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Appellate court orders hearing on judge's impartiality

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The Indiana Court of Appeals has ruled that a Monroe Circuit judge abused her discretion in denying a motion to recuse in a small claims case that involved an attorney who previously served as the judge’s election campaign committee chair.

In Bloomington Magazine, Inc. v. Mark Kiang d/b/a Mikado Restaurant, Sunbeam Corp., and Truffles 56 Degrees Incorporated, No. 53A05-1012-SC-790, the appellate court reversed and remanded a case involving a payment dispute between Bloomington Magazine and two advertisers, Mark Kiang and Truffles 56 Degrees. Judge Valeri Haughton in January 2010 ruled against the magazine and in favor of Kiang. The magazine’s attorneys appealed after the judge denied a motion to correct error.

While that appeal was pending, the magazine filed a motion to set aside the trial court judgment pursuant to Indiana Trial Rule 60(B)(2), (3), and (8) on grounds that it had discovered Kiang’s attorney, Geoffrey M. Grodner, served as chair of the judge’s campaign committee in 2008. The attorney and judge didn’t disclose that information.

The Court of Appeals looked to the Indiana trial rules governing recusals and judicial canon 2.11, which states a judge must disqualify himself or herself in any proceedings in which the judge’s impartiality might reasonably be questioned. The rule also states that a judge should disclose on the record any information that the judge believes the parties or their lawyers might reasonably consider relevant to a possible motion for disqualification, even if the judge doesn’t believe there is a basis for disqualification.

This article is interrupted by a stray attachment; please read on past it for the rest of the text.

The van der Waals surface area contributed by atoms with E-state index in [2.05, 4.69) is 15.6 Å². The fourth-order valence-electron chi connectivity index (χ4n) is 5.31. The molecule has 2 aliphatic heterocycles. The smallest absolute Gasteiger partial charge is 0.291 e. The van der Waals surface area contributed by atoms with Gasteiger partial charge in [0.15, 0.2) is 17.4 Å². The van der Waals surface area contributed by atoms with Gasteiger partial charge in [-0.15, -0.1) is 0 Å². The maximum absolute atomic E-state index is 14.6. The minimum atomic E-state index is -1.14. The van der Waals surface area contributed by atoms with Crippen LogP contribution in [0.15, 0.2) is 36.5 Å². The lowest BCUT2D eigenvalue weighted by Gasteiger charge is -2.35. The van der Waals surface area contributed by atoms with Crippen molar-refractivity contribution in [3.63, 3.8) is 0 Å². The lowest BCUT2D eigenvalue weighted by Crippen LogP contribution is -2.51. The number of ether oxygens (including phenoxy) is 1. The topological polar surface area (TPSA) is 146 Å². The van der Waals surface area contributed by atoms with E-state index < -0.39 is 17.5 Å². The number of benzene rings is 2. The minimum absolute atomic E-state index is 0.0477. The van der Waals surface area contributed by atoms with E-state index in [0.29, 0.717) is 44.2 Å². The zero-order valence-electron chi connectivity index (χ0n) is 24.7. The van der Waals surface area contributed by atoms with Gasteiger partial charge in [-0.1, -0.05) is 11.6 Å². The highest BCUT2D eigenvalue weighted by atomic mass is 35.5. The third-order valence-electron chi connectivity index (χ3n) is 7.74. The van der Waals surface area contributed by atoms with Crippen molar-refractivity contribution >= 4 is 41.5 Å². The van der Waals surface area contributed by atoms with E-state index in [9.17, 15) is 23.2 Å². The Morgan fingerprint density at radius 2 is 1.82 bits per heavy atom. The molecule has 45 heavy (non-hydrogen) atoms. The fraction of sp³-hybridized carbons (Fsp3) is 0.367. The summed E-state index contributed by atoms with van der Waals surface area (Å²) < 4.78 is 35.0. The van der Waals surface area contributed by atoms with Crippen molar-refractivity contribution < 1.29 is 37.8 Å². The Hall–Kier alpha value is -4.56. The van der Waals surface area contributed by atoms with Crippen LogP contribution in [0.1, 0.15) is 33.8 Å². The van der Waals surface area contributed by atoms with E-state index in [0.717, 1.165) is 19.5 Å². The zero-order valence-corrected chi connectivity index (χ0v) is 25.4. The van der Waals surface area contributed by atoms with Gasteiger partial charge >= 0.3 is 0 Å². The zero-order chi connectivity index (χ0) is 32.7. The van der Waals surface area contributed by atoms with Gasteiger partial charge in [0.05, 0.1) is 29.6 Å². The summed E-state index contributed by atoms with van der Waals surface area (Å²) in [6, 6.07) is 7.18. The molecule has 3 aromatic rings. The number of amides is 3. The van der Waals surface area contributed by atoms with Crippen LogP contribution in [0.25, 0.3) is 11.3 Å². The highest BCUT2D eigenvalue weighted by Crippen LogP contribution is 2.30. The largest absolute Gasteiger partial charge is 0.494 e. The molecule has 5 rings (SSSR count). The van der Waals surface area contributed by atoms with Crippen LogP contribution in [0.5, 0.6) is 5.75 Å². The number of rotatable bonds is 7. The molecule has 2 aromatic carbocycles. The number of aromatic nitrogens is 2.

The Indiana court panel cited a Florida appellate decision in Neiman-Marcus Grp., Inc. v. Robinson, 829 So.2d 967, 968 (Fla. Dist. Ct. App. 2002), that made the proximity of time in which an attorney serves on a judicial campaign committee to the current litigation matter the relevant inquiry in determining whether a trial judge should grant a motion to disqualify himself or herself.

The appellate judges found that Haughton and Grodner’s relationship wasn’t so remote in time as to dispel the appearance of impropriety, particularly since the attorney filed an appearance within three months of the 2008 election and the recusal motion was within two years of the election, once the opposing counsel learned of the relationship.

Remanding the case, the appellate court wrote that the parties can introduce evidence at the hearing regarding the requirements of the Indiana Trial Rules, including whether evidence of the professional relationship between Haughton and Grodner satisfies the rule requirements on evidence being newly discovered and not something that could have been found earlier.
 

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  1. I need an experienced attorney to handle a breach of contract matter. Kindly respond for more details. Graham Young

  2. I thought the slurs were the least grave aspects of her misconduct, since they had nothing to do with her being on the bench. Why then do I suspect they were the focus? I find this a troubling trend. At least she was allowed to keep her law license.

  3. Section 6 of Article I of the Indiana Constitution is pretty clear and unequivocal: "Section 6. No money shall be drawn from the treasury for the benefit of any religious or theological institution."

  4. Video pen? Nice work, "JW"! Let this be a lesson and a caution to all disgruntled ex-spouses (or soon-to-be ex-spouses) . . . you may think that altercation is going to get you some satisfaction . . . it will not.

  5. First comment on this thread is a fitting final comment on this thread, as that the MCBA never answered Duncan's fine question, and now even Eric Holder agrees that the MCBA was in material error as to the facts: "I don't get it" from Duncan December 1, 2014 5:10 PM "The Grand Jury met for 25 days and heard 70 hours of testimony according to this article and they made a decision that no crime occurred. On what basis does the MCBA conclude that their decision was "unjust"? What special knowledge or evidence does the MCBA have that the Grand Jury hearing this matter was unaware of? The system that we as lawyers are sworn to uphold made a decision that there was insufficient proof that officer committed a crime. How can any of us say we know better what was right than the jury that actually heard all of the the evidence in this case."

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